Kuching, the capital of Sarawak, the largest state in Malaysia, is an artist’s dream. On clear evenings people gather on the banks of the Sarawak river that flows through the city to enjoy the spectacular views as the sun sinks below the horizon turning the sky a vivid, orange and gold. The elegant colonial buildings and lush vegetation set against the backdrop of sculptural mountains create a sense of peace and tranquility unruffled by the financial turmoil in the rest of the world.
The state government, however, is well aware of the threat posed by the global financial crisis. Assistant Tourism Minister Hamden Ahmad warned that hotels and others working in tourism to brace themselves for a decline in the number of foreign visitors due to the current economic climate. At the same time, the tourism ministry has ambitious plans to increase the number of hotel rooms from about 5,000 to 10,000 next year.
Concern about prospects for the tourism industry was a theme taken up by a non-government organization, AZAM, which hosted a conference of the Commonwealth Journalists Association in Kuching. In a speech to delegates the CEO, Datu Aloysius Dris, was hopeful that the charms of Sarawak would continue to draw tourists despite the economic downturn. In fact the state could prove to be a haven for those seeking to escape from the prevailing sense of gloom elsewhere.
When Mr. Dris was asked to describe in a nutshell what made Sarawak unique. Without a moment’s hesitation he replied: “ It’s a mini-zone of peace. When visitors come here they often ask ‘ why are people so friendly and peaceful?”
He said this is something that has been part of Sarawak’s appeal dating back more than 200 years from pre-colonial days. “Throughout our history people have learned to get on with each other. Chinese, Malay and Arabic businessmen who have gone to the jungle, have learned the language of local tribes and many have settled among them.”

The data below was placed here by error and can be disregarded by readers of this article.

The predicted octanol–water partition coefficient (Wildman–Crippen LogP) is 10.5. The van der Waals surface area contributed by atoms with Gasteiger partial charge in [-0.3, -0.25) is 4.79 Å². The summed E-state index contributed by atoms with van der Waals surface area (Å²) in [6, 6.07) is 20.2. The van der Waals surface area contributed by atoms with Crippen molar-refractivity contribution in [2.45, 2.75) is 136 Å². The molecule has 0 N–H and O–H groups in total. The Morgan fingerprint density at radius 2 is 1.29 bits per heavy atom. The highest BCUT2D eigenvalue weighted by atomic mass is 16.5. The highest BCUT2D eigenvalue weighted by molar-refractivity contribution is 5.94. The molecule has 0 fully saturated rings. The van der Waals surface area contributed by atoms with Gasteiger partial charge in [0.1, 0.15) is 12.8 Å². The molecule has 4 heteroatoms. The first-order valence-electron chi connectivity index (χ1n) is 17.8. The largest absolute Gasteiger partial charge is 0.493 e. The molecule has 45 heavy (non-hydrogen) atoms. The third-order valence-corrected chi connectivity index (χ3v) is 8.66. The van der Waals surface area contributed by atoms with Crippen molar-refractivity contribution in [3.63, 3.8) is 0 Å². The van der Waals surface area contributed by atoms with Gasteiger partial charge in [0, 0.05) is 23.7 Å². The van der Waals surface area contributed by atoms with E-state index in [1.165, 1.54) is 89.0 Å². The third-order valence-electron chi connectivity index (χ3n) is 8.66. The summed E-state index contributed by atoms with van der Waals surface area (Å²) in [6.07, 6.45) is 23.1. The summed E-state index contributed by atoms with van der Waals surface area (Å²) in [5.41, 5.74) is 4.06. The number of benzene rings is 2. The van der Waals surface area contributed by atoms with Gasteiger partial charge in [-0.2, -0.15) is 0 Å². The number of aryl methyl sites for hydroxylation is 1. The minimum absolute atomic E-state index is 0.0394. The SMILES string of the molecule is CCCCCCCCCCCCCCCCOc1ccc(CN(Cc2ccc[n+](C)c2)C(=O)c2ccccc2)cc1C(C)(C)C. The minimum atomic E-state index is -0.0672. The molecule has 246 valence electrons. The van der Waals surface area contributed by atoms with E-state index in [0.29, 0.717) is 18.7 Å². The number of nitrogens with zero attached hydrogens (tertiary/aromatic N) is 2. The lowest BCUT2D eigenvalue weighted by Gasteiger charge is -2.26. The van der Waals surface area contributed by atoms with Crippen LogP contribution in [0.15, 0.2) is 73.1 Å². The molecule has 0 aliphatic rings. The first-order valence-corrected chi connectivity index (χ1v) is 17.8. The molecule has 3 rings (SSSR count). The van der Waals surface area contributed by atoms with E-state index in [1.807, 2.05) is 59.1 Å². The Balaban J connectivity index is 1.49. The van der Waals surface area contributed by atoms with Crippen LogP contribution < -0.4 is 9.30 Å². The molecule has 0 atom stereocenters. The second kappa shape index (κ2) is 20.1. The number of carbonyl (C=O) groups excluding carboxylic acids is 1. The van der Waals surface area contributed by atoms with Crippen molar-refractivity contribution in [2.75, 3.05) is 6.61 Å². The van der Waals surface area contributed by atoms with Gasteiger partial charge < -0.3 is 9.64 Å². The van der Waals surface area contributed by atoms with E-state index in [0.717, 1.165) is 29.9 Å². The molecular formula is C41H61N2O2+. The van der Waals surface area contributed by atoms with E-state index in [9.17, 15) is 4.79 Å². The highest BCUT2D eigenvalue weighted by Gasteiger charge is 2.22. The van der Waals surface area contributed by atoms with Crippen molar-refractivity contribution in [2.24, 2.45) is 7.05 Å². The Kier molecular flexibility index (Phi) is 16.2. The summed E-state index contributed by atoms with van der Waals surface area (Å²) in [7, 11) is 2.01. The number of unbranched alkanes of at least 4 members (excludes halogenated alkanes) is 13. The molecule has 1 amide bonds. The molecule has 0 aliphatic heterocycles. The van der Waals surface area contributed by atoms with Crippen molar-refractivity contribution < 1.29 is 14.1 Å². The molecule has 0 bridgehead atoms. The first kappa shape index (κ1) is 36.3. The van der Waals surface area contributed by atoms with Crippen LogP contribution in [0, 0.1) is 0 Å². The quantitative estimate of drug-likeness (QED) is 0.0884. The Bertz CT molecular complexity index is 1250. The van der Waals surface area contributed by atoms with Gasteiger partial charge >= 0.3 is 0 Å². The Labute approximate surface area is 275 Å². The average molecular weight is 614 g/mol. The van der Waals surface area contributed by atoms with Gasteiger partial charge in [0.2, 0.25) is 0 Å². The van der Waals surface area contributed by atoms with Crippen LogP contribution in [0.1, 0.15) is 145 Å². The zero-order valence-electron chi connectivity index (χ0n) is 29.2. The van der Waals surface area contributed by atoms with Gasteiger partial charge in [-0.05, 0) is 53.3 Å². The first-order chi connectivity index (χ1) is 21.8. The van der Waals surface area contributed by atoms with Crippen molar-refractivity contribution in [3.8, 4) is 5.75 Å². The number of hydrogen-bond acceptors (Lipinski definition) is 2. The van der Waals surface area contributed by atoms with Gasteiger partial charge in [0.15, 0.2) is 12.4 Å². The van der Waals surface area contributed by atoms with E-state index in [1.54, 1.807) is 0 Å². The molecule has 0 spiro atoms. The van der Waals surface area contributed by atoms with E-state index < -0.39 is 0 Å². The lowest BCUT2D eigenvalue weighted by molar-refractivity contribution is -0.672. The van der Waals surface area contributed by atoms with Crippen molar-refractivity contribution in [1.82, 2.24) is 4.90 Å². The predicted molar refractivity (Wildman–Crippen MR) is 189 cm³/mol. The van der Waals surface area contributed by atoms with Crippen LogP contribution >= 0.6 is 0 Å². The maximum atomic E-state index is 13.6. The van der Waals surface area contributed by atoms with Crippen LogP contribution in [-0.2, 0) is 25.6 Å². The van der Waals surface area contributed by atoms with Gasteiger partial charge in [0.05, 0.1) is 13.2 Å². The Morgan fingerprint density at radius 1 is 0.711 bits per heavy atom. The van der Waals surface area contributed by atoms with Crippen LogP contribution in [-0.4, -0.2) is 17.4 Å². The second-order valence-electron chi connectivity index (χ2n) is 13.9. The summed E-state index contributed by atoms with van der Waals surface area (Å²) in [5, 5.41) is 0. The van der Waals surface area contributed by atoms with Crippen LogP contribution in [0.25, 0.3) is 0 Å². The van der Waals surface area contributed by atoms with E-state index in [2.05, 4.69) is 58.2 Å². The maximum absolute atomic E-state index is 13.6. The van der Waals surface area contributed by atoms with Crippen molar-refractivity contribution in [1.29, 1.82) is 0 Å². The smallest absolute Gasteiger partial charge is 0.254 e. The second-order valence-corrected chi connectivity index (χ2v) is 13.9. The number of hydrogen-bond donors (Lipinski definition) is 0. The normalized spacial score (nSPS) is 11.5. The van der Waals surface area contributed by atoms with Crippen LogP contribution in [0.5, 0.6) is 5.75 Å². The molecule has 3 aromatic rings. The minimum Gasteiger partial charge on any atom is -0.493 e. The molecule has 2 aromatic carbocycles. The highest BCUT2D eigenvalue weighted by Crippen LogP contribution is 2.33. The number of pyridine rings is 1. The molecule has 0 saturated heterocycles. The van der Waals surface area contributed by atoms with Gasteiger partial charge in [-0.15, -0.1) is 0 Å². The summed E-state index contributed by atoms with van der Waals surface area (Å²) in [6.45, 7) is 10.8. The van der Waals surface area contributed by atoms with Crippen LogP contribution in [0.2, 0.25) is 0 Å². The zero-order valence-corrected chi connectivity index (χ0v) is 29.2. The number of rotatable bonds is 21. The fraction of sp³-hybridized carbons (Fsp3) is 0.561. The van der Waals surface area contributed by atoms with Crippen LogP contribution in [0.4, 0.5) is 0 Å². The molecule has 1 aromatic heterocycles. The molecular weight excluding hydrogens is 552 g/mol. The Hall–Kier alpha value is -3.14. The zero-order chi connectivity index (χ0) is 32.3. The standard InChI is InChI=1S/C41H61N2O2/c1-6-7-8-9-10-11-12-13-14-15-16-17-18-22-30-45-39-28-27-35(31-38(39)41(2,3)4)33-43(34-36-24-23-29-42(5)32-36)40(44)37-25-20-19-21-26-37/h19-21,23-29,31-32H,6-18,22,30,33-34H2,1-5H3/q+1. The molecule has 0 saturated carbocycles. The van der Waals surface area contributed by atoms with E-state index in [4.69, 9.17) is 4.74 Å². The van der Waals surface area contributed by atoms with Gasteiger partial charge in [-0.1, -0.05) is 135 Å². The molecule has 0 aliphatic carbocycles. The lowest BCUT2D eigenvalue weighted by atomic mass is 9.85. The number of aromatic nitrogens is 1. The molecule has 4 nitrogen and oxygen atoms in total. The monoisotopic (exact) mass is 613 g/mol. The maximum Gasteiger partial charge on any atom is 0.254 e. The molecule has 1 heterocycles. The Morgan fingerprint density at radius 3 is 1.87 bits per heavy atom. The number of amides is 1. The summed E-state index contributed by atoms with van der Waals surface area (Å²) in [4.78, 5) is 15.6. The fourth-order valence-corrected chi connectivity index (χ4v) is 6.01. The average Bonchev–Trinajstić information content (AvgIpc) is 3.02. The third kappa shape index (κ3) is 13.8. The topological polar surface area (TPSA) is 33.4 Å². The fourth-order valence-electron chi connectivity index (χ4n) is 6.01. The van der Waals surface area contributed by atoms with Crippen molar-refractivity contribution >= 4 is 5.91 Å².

This tradition of peaceful co-existence can be attributed to Kuching’s historic position as a trading center, which, over the centuries, has drawn people from various countries to settle in the area. Malays, Chinese, Indians, Europeans and others have joined many indigenous groups of the region to create a city with a rich and unique cultural heritage.
Before the 19th century, Sarawak, was under the control of the Sultan of Brunei. Although Sarawak was a peaceful place it also experienced a period of unrest when local people revolted against the Brunei Empire over being forced to pay high taxes and other abuses of power.
In 1839 James Brooke, a rich English adventurer, was brought in to restore order and subsequently became the first English Rajah of Sarawak. His successor, Charles Brooke, was responsible for many of the historic buildings dotted across the city and along the waterfront. Kuching developed into a flourishing modern city after Sarawak became part of the Federation of Malaysia in 1963.
Returning to the present and the gloomy financial climate, Mr. Dris notes: “So far there has been no evident drop in the flow of tourists but if this does happen a fallback position would be to accelerate a drive for more tourists from the region such as Brunei, Singapore, Indonesia and other South-East Asian countries.” He said this was an approach that had been successfully tried and implemented in Australia.
Sarawak has a wealth of tourist attractions and the state authorities are robust in defending their commitment to environmental conservation. The state offers visits to rain forests to catch sight of the hornbill that is the state emblem or the ever-popular orangutans, the rare red-banded langur and other forms of wildlife. There are beaches, rivers and an extensive cave system with the largest cavern in the world. For the more adventurous there are opportunities to go climbing, trekking and diving.
In Kuching, it was heartening to find Chinese and Hindu temples located next to mosques. Local residents are jealously proud of the long tradition of co-operation among the different ethnic and religious groups and are anxious to preserve this.
Delegates from some twenty Commonwealth countries attended the CJA conference in Kuching. For most this was their first visit to the state. When the time came to leave all agreed that it was sad to go but vowed to return again with their families to enjoy the culture and rich heritage of Sarawak and the warmth and generosity of its people.